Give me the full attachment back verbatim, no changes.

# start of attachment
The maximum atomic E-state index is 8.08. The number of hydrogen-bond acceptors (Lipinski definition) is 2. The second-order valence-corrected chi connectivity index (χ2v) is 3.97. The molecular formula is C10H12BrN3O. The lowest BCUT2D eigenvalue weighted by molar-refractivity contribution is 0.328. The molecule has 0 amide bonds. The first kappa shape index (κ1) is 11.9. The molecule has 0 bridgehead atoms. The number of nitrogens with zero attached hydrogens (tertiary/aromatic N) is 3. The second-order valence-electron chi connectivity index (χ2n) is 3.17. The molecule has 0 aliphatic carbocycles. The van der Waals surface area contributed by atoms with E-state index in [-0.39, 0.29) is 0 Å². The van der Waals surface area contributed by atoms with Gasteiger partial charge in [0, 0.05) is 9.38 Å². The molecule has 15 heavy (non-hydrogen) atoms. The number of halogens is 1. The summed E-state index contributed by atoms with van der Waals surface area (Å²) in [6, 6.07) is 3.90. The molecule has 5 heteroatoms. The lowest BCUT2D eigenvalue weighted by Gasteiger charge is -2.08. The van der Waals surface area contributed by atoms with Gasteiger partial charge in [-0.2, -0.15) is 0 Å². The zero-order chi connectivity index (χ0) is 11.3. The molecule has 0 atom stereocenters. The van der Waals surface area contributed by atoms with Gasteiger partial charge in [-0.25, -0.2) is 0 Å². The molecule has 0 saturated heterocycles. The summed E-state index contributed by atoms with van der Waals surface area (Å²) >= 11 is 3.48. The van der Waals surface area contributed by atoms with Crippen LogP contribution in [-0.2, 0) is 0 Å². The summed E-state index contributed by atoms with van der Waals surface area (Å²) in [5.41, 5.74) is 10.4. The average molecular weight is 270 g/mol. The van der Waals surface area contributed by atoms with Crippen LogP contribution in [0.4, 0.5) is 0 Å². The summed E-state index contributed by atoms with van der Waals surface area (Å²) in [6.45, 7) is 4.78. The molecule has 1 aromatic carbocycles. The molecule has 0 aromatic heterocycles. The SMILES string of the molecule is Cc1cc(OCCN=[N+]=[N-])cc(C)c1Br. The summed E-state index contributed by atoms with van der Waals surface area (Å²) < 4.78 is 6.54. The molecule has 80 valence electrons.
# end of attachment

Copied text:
The maximum atomic E-state index is 8.08. The number of hydrogen-bond acceptors (Lipinski definition) is 2. The second-order valence-corrected chi connectivity index (χ2v) is 3.97. The molecular formula is C10H12BrN3O. The lowest BCUT2D eigenvalue weighted by molar-refractivity contribution is 0.328. The molecule has 0 amide bonds. The first kappa shape index (κ1) is 11.9. The molecule has 0 bridgehead atoms. The number of nitrogens with zero attached hydrogens (tertiary/aromatic N) is 3. The second-order valence-electron chi connectivity index (χ2n) is 3.17. The molecule has 0 aliphatic carbocycles. The van der Waals surface area contributed by atoms with E-state index in [-0.39, 0.29) is 0 Å². The van der Waals surface area contributed by atoms with Gasteiger partial charge in [0, 0.05) is 9.38 Å². The molecule has 15 heavy (non-hydrogen) atoms. The number of halogens is 1. The summed E-state index contributed by atoms with van der Waals surface area (Å²) in [6, 6.07) is 3.90. The molecule has 5 heteroatoms. The lowest BCUT2D eigenvalue weighted by Gasteiger charge is -2.08. The van der Waals surface area contributed by atoms with Gasteiger partial charge in [-0.2, -0.15) is 0 Å². The zero-order chi connectivity index (χ0) is 11.3. The molecule has 0 atom stereocenters. The van der Waals surface area contributed by atoms with Gasteiger partial charge in [-0.25, -0.2) is 0 Å². The molecule has 0 saturated heterocycles. The summed E-state index contributed by atoms with van der Waals surface area (Å²) >= 11 is 3.48. The van der Waals surface area contributed by atoms with Crippen LogP contribution in [-0.2, 0) is 0 Å². The summed E-state index contributed by atoms with van der Waals surface area (Å²) in [5.41, 5.74) is 10.4. The average molecular weight is 270 g/mol. The van der Waals surface area contributed by atoms with Crippen LogP contribution in [0.4, 0.5) is 0 Å². The summed E-state index contributed by atoms with van der Waals surface area (Å²) in [6.45, 7) is 4.78. The molecule has 1 aromatic carbocycles. The molecule has 0 aromatic heterocycles. The SMILES string of the molecule is Cc1cc(OCCN=[N+]=[N-])cc(C)c1Br. The summed E-state index contributed by atoms with van der Waals surface area (Å²) < 4.78 is 6.54. The molecule has 80 valence electrons.